Ad-Tech Deals Are Flowing Again as Experian Buys Tapad for $280 Million

Telenor offloads cross-device unit after 2016 purchase

Experian and Tapad logos
Experian has made several investments in the identity resolution space in recent years. Experian, Tapad
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As 2020 draws to a close, a flurry of mergers and acquisitions are taking place. This week, credit referencing company Experian purchased Tapad, and location-based specialist Near acquired French outfit Teemo.

Both these transactions are indicative of one of the most fundamental tectonic shifts in the industry in recent years: privacy.

Experian has purchased Tapad from international telco Telenor in a deal valued at $280 million as the credit rating company furthers its investment in identity resolution services.

The deal comes just four years after the telco paid $360 million for Tapad with the $80 million markdown coming after a period that saw the ad-tech unit move away from its cross-device retargeting business. Essentially, Tapad operated as an ad network before the Telenor takeover; today, it has a different revenue model that involves licensing data.

Privacy disruption

Norway-based Telenor has offloaded Tapad at a time when several of the telcos that partook in the ad-tech gold rush of the last decade, such as AT&T and Verizon, are reportedly looking to divest of these assets.

Terence Kawaja, CEO of investment bank Luma Partners, helped broker the deal between Experian, Tapad and Telenor, and said the $80 million reduction in sale price between 2016 and now is indicative of how privacy legislation, such as the EU’s General Data Protection Regulation, has altered earlier business plans in the space.

“Sometimes M&A is thought of as a zero-sum game,” he said, noting how Tapad had effectively reduced its earlier ad-network revenue to zero since 2016, and rebuilt from there.

“Tapad was early to configure for GDPR and privacy compliance. They transformed the business from media to data, turned it around, and got it back to growth … Telenor decided that Tapad wasn’t core to their business anymore and they decided to rationalize their asset portfolio … this is a transaction that, I think it’s significant for its size, significant for the dynamics of the digital identity space.”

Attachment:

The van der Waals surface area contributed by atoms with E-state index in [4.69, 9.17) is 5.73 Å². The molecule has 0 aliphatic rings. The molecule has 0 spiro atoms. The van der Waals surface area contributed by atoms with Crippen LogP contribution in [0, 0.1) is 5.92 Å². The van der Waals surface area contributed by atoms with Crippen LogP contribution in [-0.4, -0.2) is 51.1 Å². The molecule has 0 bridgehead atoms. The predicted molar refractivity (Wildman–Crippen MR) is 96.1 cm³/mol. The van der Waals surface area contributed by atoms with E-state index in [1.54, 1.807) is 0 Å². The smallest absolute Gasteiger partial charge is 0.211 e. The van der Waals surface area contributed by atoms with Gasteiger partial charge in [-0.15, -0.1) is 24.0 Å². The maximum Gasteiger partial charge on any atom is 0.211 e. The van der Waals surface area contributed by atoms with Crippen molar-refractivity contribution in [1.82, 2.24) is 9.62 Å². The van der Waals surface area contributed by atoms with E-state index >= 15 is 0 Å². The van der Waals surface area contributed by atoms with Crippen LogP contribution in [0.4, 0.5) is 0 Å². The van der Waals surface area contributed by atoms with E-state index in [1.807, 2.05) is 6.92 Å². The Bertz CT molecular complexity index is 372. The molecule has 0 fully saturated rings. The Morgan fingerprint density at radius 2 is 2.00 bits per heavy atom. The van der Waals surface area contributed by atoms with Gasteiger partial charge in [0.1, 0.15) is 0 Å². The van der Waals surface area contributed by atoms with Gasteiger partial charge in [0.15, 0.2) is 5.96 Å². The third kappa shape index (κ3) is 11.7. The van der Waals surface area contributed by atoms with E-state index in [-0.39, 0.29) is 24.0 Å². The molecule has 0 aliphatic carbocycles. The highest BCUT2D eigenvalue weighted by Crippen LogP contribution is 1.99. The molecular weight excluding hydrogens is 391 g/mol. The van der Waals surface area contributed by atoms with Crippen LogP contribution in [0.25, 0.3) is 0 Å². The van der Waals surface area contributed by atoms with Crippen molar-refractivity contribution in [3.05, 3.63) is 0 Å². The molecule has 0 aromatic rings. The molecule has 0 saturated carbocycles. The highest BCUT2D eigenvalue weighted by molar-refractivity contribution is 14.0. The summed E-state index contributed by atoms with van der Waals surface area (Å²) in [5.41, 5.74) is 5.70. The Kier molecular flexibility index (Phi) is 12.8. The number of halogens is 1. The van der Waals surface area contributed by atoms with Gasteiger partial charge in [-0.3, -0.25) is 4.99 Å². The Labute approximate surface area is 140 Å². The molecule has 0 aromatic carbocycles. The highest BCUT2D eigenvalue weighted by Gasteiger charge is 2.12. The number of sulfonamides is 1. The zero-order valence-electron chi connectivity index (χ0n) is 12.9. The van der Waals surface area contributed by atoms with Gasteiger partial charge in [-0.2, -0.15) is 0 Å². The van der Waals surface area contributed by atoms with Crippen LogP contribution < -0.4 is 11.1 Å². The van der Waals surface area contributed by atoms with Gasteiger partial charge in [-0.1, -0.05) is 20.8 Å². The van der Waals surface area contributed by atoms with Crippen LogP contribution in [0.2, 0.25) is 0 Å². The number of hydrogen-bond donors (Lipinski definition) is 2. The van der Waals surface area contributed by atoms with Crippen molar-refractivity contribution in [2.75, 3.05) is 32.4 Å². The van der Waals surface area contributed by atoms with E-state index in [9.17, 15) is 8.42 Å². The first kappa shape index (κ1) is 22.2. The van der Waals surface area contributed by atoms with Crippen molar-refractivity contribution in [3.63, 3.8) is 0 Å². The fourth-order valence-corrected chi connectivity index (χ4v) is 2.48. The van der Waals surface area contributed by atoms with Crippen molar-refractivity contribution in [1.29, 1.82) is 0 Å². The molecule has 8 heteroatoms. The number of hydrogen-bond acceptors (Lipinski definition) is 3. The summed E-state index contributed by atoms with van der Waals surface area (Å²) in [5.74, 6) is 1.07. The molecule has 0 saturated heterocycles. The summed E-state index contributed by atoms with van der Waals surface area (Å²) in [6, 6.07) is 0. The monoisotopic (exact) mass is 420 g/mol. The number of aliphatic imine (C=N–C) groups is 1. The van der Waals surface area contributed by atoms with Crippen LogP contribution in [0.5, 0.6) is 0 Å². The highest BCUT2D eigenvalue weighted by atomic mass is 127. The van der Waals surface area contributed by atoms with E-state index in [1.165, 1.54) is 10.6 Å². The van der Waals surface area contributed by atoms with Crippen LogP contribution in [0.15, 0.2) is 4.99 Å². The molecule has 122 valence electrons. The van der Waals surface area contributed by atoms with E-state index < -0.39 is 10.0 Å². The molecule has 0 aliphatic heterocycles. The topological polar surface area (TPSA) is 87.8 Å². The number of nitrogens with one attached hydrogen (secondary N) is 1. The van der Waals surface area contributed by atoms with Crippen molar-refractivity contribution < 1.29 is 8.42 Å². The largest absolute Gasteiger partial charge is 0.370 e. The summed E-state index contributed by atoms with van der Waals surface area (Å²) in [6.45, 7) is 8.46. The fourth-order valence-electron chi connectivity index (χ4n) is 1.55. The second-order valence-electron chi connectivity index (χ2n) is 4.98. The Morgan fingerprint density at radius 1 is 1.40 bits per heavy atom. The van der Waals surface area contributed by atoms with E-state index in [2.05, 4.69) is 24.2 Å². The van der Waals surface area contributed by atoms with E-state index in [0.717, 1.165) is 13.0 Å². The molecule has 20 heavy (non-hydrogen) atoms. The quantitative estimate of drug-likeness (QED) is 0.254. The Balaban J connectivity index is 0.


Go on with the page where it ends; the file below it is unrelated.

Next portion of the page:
Future use case

Many telcos are turning away from their earlier ambitions of forging new revenue streams from the media business—many say the margins are simply too small compared to core telco business. Ratko Vidakovic, principal at consultancy service AdProfs, told Adweek this is driven by privacy concerns.

He said several cross-device services players, which used probabilistic calculations to retarget consumers with ads across devices, have sought exits in recent years such as The Trade Desk’s Adbrain purchase, and LinkedIn’s Drawbridge acquisition. “Overall, what’s made that space difficult is the loss of identifiers; companies like Tapad were very reliant on third-party cookies [soon to be retired as an ad-targeting tool] and IDFA [Apple’s equivalent for targeting on mobile apps],” added Vidakovic.

Experian did not detail its strategic rationale for its Tapad purchase, but the company and its peers in the credit-rating industry have made strategic investments in the space in recent years.

For instance, Experian has paired with InfoSum, a company that uses “data bunkers” to preserve user privacy (and one it recently invested in), to power Experian Match to help publishers reduce reliance on third-party cookies.

More deals

Meanwhile, Kawaja told Adweek to expect further deals in the ad-tech space by the close of 2020, although he declined to offer any further details.

Elsewhere, Near, a location-based services outfit headquartered in the U.S., this week purchased Teemo, a France-based peer that offers similar services to brands including Decathlon, Ford and Ikea in Europe.

Financial details of the transaction were not disclosed publicly, but it will see Teemo CEO Benoit Grouchko remain with the outfit as Near’s privacy chief, an indication that the key value-proposition in the transaction is Teemo’s foothold in the GDPR zone.

In a statement, Anil Mathews, founder and CEO of Near, said, “Teemo enables Near to immediately deliver our joint capabilities into the European market.”

Although Teemo was one of the first location-based companies to face investigation after GDPR came into effect in 2018, it has since been certified as compliant with the privacy legislation by France’s data protection authority, the CNIL.


@ronan_shields ronan.shields@adweek.com Ronan Shields is a programmatic reporter at Adweek, focusing on ad-tech.
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